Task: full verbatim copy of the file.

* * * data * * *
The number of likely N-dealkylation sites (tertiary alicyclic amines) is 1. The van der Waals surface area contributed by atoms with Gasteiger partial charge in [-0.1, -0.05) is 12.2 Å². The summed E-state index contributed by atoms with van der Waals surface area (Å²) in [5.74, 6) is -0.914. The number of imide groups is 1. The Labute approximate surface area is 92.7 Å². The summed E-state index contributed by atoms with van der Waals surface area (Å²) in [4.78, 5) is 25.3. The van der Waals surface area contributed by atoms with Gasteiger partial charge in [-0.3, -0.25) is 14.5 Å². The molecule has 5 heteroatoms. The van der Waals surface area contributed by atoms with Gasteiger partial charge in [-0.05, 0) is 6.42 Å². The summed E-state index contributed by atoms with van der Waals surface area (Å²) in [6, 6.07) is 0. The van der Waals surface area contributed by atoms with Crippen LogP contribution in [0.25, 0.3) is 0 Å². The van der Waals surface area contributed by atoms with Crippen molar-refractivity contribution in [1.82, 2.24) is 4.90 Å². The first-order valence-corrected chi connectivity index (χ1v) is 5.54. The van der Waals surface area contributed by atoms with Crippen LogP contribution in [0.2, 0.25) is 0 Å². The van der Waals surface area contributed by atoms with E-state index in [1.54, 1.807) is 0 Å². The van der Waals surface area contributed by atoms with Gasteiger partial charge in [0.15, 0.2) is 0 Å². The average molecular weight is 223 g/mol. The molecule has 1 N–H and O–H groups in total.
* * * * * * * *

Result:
The number of likely N-dealkylation sites (tertiary alicyclic amines) is 1. The van der Waals surface area contributed by atoms with Gasteiger partial charge in [-0.1, -0.05) is 12.2 Å². The summed E-state index contributed by atoms with van der Waals surface area (Å²) in [5.74, 6) is -0.914. The number of imide groups is 1. The Labute approximate surface area is 92.7 Å². The summed E-state index contributed by atoms with van der Waals surface area (Å²) in [4.78, 5) is 25.3. The van der Waals surface area contributed by atoms with Gasteiger partial charge in [-0.3, -0.25) is 14.5 Å². The molecule has 5 heteroatoms. The van der Waals surface area contributed by atoms with Gasteiger partial charge in [-0.05, 0) is 6.42 Å². The summed E-state index contributed by atoms with van der Waals surface area (Å²) in [6, 6.07) is 0. The van der Waals surface area contributed by atoms with Crippen LogP contribution in [0.25, 0.3) is 0 Å². The van der Waals surface area contributed by atoms with Crippen molar-refractivity contribution in [1.82, 2.24) is 4.90 Å². The first-order valence-corrected chi connectivity index (χ1v) is 5.54. The van der Waals surface area contributed by atoms with Crippen LogP contribution in [0.2, 0.25) is 0 Å². The van der Waals surface area contributed by atoms with E-state index in [1.54, 1.807) is 0 Å². The van der Waals surface area contributed by atoms with Gasteiger partial charge in [0.15, 0.2) is 0 Å². The average molecular weight is 223 g/mol. The molecule has 1 N–H and O–H groups in total.